As a university student, the chances are you spend most of your days with your nose in a book.
University is about gaining a critical awareness of your subject. There’s scarcely enough time to develop a critical awareness of the world of careers too.
Here are a few books which might help you navigate your way:
Why you’re a bit of a sheep
As a former philosophy student, the best way to start any kind of critical enquiry is with a existential crisis, which is why I recommend Excellent Sheep: The Miseducation of the American Elite and the Way to a Meaningful Life William Deresiewicz.
Former professor of English at Yale, describes elite college students as whiz careerists caught up in a system that “rarely asked them to think about something bigger than the next assignment.”
As someone who went to a top university, I can totally relate to parts of this book, especially the first section.
“The system manufactures students who are smart and talented and driven, yes, but also anxious, timid, and lost, with little intellectual curiosity and a stunted sense of purpose: trapped in a bubble of privilege, heading meekly in the same direction, great at what they’re doing but with no idea why they’re doing it,” he writes.
“The fact is that elite schools have strong incentives not to produce too many seekers and thinkers, too many poets, teachers, ministers, public interest lawyers, nonprofit workers, or even professors – too much selfishness, creativity, intellectuality, or idealism.”
How to use design thinking to make better career decisions
Okay, so now we’ve looked at some of the problems, let another two academics from another top US university, help with the solution: In Designing Your Life: Build a Life that Works for You, Bill Burnett and Dave Evans, two academics from Stanford offer some practical tips to start planning the rest of your life.
“..there isn’t just one solution to your life, and that’s a good thing. There are many designs for your life, all filled with hope for the kind of creative and unfolding reality that makes life worth living into. Your life is not a thing, it’s an experience; the fun comes from designing and enjoying the experience.”
They argue for the following five principle
- First off, develop your curiosity. A key part of the entrepreneur’s mindset is the ability to see and exploit opportunities. And whether or not you choose entrepreneurship, the more curious you are about an issue or cause, the more likely you will be to spend time thinking and researching that issue. And the better informed you will be. Be curious about the world. And be curious about how you can change it.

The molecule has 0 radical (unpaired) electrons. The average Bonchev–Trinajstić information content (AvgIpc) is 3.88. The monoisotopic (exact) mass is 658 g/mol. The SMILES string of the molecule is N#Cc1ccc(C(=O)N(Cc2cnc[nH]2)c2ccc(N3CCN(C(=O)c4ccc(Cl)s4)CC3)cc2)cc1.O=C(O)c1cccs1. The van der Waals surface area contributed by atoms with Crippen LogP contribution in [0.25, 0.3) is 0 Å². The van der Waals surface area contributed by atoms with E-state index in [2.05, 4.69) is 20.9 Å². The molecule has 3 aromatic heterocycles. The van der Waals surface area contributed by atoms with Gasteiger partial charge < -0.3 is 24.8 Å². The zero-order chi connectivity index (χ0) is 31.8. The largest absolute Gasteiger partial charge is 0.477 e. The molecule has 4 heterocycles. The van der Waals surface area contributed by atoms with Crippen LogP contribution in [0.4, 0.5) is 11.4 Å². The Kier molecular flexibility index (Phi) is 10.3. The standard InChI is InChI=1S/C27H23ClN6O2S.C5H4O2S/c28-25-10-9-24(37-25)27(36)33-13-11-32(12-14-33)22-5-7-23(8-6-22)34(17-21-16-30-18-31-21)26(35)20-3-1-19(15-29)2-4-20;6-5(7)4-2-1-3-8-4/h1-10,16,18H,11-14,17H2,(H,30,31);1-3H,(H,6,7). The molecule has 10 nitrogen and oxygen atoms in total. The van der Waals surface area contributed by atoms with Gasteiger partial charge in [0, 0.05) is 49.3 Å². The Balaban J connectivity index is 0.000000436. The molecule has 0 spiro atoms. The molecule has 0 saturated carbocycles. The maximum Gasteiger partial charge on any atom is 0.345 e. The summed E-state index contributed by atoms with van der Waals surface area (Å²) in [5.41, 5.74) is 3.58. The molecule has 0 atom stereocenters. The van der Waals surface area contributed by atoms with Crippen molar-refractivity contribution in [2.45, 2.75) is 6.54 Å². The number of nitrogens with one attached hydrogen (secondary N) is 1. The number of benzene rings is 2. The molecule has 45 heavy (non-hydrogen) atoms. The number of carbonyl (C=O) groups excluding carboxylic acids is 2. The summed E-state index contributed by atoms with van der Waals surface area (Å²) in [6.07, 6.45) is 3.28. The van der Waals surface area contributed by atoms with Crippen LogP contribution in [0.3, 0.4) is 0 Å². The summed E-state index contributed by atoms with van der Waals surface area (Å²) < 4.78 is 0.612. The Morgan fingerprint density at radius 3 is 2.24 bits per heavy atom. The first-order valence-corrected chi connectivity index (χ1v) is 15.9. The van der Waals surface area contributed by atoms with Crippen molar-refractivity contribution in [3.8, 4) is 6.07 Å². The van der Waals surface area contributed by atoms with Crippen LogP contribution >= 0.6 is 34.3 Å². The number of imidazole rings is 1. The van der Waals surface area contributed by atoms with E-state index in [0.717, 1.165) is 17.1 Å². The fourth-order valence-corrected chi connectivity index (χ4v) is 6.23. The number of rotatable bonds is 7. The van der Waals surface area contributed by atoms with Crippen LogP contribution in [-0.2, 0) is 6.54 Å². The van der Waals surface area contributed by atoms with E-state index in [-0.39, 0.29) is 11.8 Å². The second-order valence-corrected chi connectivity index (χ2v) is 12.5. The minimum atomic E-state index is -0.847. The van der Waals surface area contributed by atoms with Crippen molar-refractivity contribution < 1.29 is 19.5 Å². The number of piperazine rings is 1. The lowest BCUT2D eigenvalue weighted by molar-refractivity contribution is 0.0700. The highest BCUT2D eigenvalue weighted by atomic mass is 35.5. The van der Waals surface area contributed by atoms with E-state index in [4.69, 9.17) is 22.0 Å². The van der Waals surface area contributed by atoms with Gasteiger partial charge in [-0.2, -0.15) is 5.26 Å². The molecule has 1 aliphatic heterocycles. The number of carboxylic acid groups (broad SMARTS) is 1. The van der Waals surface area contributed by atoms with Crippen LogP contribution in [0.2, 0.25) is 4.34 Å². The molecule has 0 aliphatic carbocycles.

- Cultivate a bias to action. Do stuff. Don’t be like I was when I was young, don’t just talk about all these ideas without doing any of them. Try stuff. Out. Now. Volunteer. Intern. Write to someone. Offer your services. Ask them a question. Find a mentor. Most people want to help.
- Reframe. Yes this sounds like a bit of a whacky self help term but stop looking for your one true passion or purpose, or assuming there is one path out there for you.
- Awareness: know that it’s a process. As above, know that an important idea may come when you least expect it. Try to practice creative ideation as a habit but also prepare for the fact that you might arrive at an insight while on a walk, or at the pub.
- Radical collaboration. This means working with others. It can be tempting to read the biographies of successful people and be super impressed at hearing accounts of how they pulled themselves up by their bootstraps and did it all by themselves. Do you know how many celebrities don’t even write their own autobiographies? Work with others.
Not studying STEM? Don’t fret!
Not studying a subject that leads to an obvious career? Fret not. This could be an advantage, argues George Anders in You Can Do Anything: The Surprising Power of a “Useless” Liberal Arts Education.
The key insight: curiosity, creativity, and empathy aren’t unruly traits that must be reined in. You can be an English major, and thrive in sales. You can segue from anthropology into the booming new field of user research; from classics into management consulting, and from philosophy into high-stakes investing. At any stage of your career, you can bring a humanist’s grace to our rapidly evolving high-tech future. And if you know how to approach the job market, your opportunities will be vast.
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